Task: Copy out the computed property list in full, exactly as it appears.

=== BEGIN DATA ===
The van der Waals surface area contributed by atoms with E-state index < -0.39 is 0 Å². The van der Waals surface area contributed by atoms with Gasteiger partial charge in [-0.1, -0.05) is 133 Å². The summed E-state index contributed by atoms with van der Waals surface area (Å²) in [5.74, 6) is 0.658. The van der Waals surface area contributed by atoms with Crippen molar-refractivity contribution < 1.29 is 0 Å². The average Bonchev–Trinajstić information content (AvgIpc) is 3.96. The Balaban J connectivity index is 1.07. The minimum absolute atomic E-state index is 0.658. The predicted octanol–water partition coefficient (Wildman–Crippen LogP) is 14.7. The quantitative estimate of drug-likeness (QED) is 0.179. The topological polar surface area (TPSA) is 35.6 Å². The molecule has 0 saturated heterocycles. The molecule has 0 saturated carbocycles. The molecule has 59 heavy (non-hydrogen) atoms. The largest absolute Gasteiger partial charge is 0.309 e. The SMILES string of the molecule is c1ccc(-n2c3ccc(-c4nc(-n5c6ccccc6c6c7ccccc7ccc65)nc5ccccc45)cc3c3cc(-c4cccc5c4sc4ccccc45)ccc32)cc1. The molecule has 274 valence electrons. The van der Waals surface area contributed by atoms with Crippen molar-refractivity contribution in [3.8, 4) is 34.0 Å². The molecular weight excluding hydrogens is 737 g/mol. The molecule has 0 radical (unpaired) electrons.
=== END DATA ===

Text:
The van der Waals surface area contributed by atoms with E-state index < -0.39 is 0 Å². The van der Waals surface area contributed by atoms with Gasteiger partial charge in [-0.1, -0.05) is 133 Å². The summed E-state index contributed by atoms with van der Waals surface area (Å²) in [5.74, 6) is 0.658. The van der Waals surface area contributed by atoms with Crippen molar-refractivity contribution < 1.29 is 0 Å². The average Bonchev–Trinajstić information content (AvgIpc) is 3.96. The Balaban J connectivity index is 1.07. The minimum absolute atomic E-state index is 0.658. The predicted octanol–water partition coefficient (Wildman–Crippen LogP) is 14.7. The quantitative estimate of drug-likeness (QED) is 0.179. The topological polar surface area (TPSA) is 35.6 Å². The molecule has 0 saturated heterocycles. The molecule has 0 saturated carbocycles. The molecule has 59 heavy (non-hydrogen) atoms. The largest absolute Gasteiger partial charge is 0.309 e. The SMILES string of the molecule is c1ccc(-n2c3ccc(-c4nc(-n5c6ccccc6c6c7ccccc7ccc65)nc5ccccc45)cc3c3cc(-c4cccc5c4sc4ccccc45)ccc32)cc1. The molecule has 274 valence electrons. The van der Waals surface area contributed by atoms with Crippen molar-refractivity contribution in [3.8, 4) is 34.0 Å². The molecular weight excluding hydrogens is 737 g/mol. The molecule has 0 radical (unpaired) electrons.